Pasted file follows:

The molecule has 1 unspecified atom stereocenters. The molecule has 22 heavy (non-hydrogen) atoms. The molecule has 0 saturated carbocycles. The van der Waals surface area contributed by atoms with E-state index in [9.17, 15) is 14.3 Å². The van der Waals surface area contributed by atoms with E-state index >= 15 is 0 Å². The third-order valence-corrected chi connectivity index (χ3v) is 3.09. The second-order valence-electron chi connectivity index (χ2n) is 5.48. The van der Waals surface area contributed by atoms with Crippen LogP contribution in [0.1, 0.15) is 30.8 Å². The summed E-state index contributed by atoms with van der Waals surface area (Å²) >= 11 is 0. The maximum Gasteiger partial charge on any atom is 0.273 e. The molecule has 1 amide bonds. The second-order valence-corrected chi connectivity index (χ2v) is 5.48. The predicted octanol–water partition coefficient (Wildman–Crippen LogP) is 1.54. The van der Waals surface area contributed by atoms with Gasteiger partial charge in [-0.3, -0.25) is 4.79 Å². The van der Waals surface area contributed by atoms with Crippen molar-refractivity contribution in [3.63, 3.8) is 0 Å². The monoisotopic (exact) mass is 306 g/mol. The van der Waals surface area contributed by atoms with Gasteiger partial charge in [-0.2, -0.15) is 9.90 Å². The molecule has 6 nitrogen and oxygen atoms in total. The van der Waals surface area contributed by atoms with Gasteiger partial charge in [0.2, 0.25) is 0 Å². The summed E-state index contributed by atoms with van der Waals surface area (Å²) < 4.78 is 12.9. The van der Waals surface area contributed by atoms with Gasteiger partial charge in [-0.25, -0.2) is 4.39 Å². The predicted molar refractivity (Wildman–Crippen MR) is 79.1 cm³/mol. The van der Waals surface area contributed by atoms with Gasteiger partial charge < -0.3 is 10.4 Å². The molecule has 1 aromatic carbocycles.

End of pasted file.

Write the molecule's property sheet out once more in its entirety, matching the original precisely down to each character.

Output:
The molecule has 1 unspecified atom stereocenters. The molecule has 22 heavy (non-hydrogen) atoms. The molecule has 0 saturated carbocycles. The van der Waals surface area contributed by atoms with E-state index in [9.17, 15) is 14.3 Å². The van der Waals surface area contributed by atoms with E-state index >= 15 is 0 Å². The third-order valence-corrected chi connectivity index (χ3v) is 3.09. The second-order valence-electron chi connectivity index (χ2n) is 5.48. The van der Waals surface area contributed by atoms with Crippen LogP contribution in [0.1, 0.15) is 30.8 Å². The summed E-state index contributed by atoms with van der Waals surface area (Å²) >= 11 is 0. The maximum Gasteiger partial charge on any atom is 0.273 e. The molecule has 1 amide bonds. The second-order valence-corrected chi connectivity index (χ2v) is 5.48. The predicted octanol–water partition coefficient (Wildman–Crippen LogP) is 1.54. The van der Waals surface area contributed by atoms with Gasteiger partial charge in [-0.3, -0.25) is 4.79 Å². The van der Waals surface area contributed by atoms with Crippen molar-refractivity contribution in [3.63, 3.8) is 0 Å². The monoisotopic (exact) mass is 306 g/mol. The van der Waals surface area contributed by atoms with Gasteiger partial charge in [-0.2, -0.15) is 9.90 Å². The molecule has 6 nitrogen and oxygen atoms in total. The van der Waals surface area contributed by atoms with Gasteiger partial charge in [0.2, 0.25) is 0 Å². The summed E-state index contributed by atoms with van der Waals surface area (Å²) < 4.78 is 12.9. The van der Waals surface area contributed by atoms with Gasteiger partial charge in [-0.25, -0.2) is 4.39 Å². The predicted molar refractivity (Wildman–Crippen MR) is 79.1 cm³/mol. The van der Waals surface area contributed by atoms with Gasteiger partial charge < -0.3 is 10.4 Å². The molecule has 1 aromatic carbocycles.